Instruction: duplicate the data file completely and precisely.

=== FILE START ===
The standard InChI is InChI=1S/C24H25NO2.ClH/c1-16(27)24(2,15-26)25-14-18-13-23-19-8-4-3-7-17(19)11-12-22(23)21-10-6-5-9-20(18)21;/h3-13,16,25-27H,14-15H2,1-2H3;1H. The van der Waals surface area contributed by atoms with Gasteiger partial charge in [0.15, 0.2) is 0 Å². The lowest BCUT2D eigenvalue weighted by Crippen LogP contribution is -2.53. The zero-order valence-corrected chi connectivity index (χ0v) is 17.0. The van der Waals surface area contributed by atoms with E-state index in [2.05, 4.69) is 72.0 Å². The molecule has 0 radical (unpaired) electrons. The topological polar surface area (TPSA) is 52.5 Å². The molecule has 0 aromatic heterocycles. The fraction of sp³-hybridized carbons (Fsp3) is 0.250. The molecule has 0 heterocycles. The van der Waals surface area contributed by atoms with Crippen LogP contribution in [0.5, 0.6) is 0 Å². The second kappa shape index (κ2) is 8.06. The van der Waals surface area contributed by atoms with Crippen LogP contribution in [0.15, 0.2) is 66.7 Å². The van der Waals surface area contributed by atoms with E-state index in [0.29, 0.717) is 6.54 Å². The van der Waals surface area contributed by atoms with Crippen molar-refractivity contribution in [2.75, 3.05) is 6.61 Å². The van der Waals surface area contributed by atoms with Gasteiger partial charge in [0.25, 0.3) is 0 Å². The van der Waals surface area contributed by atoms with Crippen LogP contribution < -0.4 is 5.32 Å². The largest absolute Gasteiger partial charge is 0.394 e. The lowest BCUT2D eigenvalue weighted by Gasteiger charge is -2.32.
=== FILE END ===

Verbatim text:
The standard InChI is InChI=1S/C24H25NO2.ClH/c1-16(27)24(2,15-26)25-14-18-13-23-19-8-4-3-7-17(19)11-12-22(23)21-10-6-5-9-20(18)21;/h3-13,16,25-27H,14-15H2,1-2H3;1H. The van der Waals surface area contributed by atoms with Gasteiger partial charge in [0.15, 0.2) is 0 Å². The lowest BCUT2D eigenvalue weighted by Crippen LogP contribution is -2.53. The zero-order valence-corrected chi connectivity index (χ0v) is 17.0. The van der Waals surface area contributed by atoms with E-state index in [2.05, 4.69) is 72.0 Å². The molecule has 0 radical (unpaired) electrons. The topological polar surface area (TPSA) is 52.5 Å². The molecule has 0 aromatic heterocycles. The fraction of sp³-hybridized carbons (Fsp3) is 0.250. The molecule has 0 heterocycles. The van der Waals surface area contributed by atoms with Crippen LogP contribution in [0.5, 0.6) is 0 Å². The second kappa shape index (κ2) is 8.06. The van der Waals surface area contributed by atoms with Crippen LogP contribution in [0.15, 0.2) is 66.7 Å². The van der Waals surface area contributed by atoms with E-state index in [0.29, 0.717) is 6.54 Å². The van der Waals surface area contributed by atoms with Crippen molar-refractivity contribution in [2.75, 3.05) is 6.61 Å². The van der Waals surface area contributed by atoms with Gasteiger partial charge in [0.25, 0.3) is 0 Å². The van der Waals surface area contributed by atoms with Crippen LogP contribution < -0.4 is 5.32 Å². The largest absolute Gasteiger partial charge is 0.394 e. The lowest BCUT2D eigenvalue weighted by Gasteiger charge is -2.32.